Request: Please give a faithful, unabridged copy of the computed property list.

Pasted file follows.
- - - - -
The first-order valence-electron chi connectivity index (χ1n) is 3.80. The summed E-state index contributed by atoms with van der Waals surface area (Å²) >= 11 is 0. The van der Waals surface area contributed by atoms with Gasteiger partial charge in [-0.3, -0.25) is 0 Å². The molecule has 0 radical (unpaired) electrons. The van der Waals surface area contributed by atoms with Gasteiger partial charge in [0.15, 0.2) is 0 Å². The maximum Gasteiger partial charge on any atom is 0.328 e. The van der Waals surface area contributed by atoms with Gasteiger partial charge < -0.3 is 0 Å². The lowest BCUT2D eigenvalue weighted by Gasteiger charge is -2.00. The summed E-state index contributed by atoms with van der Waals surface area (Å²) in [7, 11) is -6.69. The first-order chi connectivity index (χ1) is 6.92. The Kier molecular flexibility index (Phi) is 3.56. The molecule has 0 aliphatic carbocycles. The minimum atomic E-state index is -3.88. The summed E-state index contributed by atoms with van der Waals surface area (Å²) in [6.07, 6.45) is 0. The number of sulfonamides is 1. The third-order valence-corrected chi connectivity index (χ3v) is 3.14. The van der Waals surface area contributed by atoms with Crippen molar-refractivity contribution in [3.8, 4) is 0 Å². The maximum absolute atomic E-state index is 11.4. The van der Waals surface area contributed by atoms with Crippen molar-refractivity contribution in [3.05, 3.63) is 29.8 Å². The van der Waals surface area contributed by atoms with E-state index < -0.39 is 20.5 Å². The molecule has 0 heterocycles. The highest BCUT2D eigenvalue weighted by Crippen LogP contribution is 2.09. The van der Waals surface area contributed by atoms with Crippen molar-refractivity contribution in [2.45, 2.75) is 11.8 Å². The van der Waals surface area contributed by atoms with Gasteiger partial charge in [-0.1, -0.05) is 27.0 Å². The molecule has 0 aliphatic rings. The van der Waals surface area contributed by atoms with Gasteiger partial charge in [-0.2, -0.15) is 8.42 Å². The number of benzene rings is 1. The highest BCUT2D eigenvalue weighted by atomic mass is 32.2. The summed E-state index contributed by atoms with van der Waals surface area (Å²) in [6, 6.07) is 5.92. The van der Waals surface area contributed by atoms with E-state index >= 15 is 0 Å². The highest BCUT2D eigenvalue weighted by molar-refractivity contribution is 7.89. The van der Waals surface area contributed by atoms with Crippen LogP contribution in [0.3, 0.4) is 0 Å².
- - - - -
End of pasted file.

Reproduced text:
The first-order valence-electron chi connectivity index (χ1n) is 3.80. The summed E-state index contributed by atoms with van der Waals surface area (Å²) >= 11 is 0. The van der Waals surface area contributed by atoms with Gasteiger partial charge in [-0.3, -0.25) is 0 Å². The molecule has 0 radical (unpaired) electrons. The van der Waals surface area contributed by atoms with Gasteiger partial charge in [0.15, 0.2) is 0 Å². The maximum Gasteiger partial charge on any atom is 0.328 e. The van der Waals surface area contributed by atoms with Gasteiger partial charge < -0.3 is 0 Å². The lowest BCUT2D eigenvalue weighted by Gasteiger charge is -2.00. The summed E-state index contributed by atoms with van der Waals surface area (Å²) in [7, 11) is -6.69. The first-order chi connectivity index (χ1) is 6.92. The Kier molecular flexibility index (Phi) is 3.56. The molecule has 0 aliphatic carbocycles. The minimum atomic E-state index is -3.88. The summed E-state index contributed by atoms with van der Waals surface area (Å²) in [6.07, 6.45) is 0. The number of sulfonamides is 1. The third-order valence-corrected chi connectivity index (χ3v) is 3.14. The van der Waals surface area contributed by atoms with Crippen molar-refractivity contribution in [3.8, 4) is 0 Å². The maximum absolute atomic E-state index is 11.4. The van der Waals surface area contributed by atoms with Crippen molar-refractivity contribution in [3.05, 3.63) is 29.8 Å². The van der Waals surface area contributed by atoms with E-state index < -0.39 is 20.5 Å². The molecule has 0 heterocycles. The highest BCUT2D eigenvalue weighted by Crippen LogP contribution is 2.09. The van der Waals surface area contributed by atoms with Crippen molar-refractivity contribution in [2.45, 2.75) is 11.8 Å². The van der Waals surface area contributed by atoms with Gasteiger partial charge in [-0.1, -0.05) is 27.0 Å². The molecule has 0 aliphatic rings. The van der Waals surface area contributed by atoms with Gasteiger partial charge in [-0.2, -0.15) is 8.42 Å². The number of benzene rings is 1. The highest BCUT2D eigenvalue weighted by atomic mass is 32.2. The summed E-state index contributed by atoms with van der Waals surface area (Å²) in [6, 6.07) is 5.92. The van der Waals surface area contributed by atoms with E-state index >= 15 is 0 Å². The highest BCUT2D eigenvalue weighted by molar-refractivity contribution is 7.89. The van der Waals surface area contributed by atoms with Crippen LogP contribution in [0.3, 0.4) is 0 Å².